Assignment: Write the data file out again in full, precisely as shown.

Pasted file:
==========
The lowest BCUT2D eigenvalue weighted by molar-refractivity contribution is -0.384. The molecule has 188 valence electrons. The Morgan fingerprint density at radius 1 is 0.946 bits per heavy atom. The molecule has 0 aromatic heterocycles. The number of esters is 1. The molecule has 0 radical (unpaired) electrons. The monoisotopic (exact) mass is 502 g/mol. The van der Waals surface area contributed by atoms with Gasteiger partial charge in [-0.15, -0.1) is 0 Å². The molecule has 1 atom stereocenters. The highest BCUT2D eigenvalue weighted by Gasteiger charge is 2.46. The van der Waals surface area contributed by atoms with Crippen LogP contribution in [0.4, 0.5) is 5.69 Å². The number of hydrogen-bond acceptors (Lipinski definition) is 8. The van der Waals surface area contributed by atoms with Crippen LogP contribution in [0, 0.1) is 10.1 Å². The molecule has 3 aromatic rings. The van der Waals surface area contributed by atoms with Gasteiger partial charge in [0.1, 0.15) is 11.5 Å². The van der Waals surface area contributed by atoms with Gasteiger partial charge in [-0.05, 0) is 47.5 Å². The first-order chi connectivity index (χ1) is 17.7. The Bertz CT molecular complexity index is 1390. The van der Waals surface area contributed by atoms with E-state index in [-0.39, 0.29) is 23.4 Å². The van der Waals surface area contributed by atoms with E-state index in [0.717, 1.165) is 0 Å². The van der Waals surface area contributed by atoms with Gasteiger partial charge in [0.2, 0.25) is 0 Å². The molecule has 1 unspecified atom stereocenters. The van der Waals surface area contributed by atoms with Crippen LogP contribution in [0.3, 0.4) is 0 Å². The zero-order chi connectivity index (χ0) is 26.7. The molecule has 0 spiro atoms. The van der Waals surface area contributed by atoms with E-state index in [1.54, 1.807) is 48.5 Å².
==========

The lowest BCUT2D eigenvalue weighted by molar-refractivity contribution is -0.384. The molecule has 188 valence electrons. The Morgan fingerprint density at radius 1 is 0.946 bits per heavy atom. The molecule has 0 aromatic heterocycles. The number of esters is 1. The molecule has 0 radical (unpaired) electrons. The monoisotopic (exact) mass is 502 g/mol. The van der Waals surface area contributed by atoms with Gasteiger partial charge in [-0.15, -0.1) is 0 Å². The molecule has 1 atom stereocenters. The highest BCUT2D eigenvalue weighted by Gasteiger charge is 2.46. The van der Waals surface area contributed by atoms with Crippen LogP contribution in [0.4, 0.5) is 5.69 Å². The number of hydrogen-bond acceptors (Lipinski definition) is 8. The van der Waals surface area contributed by atoms with Crippen LogP contribution in [0, 0.1) is 10.1 Å². The molecule has 3 aromatic rings. The van der Waals surface area contributed by atoms with Gasteiger partial charge in [0.1, 0.15) is 11.5 Å². The van der Waals surface area contributed by atoms with Gasteiger partial charge in [-0.05, 0) is 47.5 Å². The first-order chi connectivity index (χ1) is 17.7. The Bertz CT molecular complexity index is 1390. The van der Waals surface area contributed by atoms with E-state index in [-0.39, 0.29) is 23.4 Å². The van der Waals surface area contributed by atoms with E-state index in [0.717, 1.165) is 0 Å². The van der Waals surface area contributed by atoms with Gasteiger partial charge in [0.2, 0.25) is 0 Å². The molecule has 1 unspecified atom stereocenters. The van der Waals surface area contributed by atoms with Crippen LogP contribution in [0.3, 0.4) is 0 Å². The zero-order chi connectivity index (χ0) is 26.7. The molecule has 0 spiro atoms. The van der Waals surface area contributed by atoms with E-state index in [1.54, 1.807) is 48.5 Å².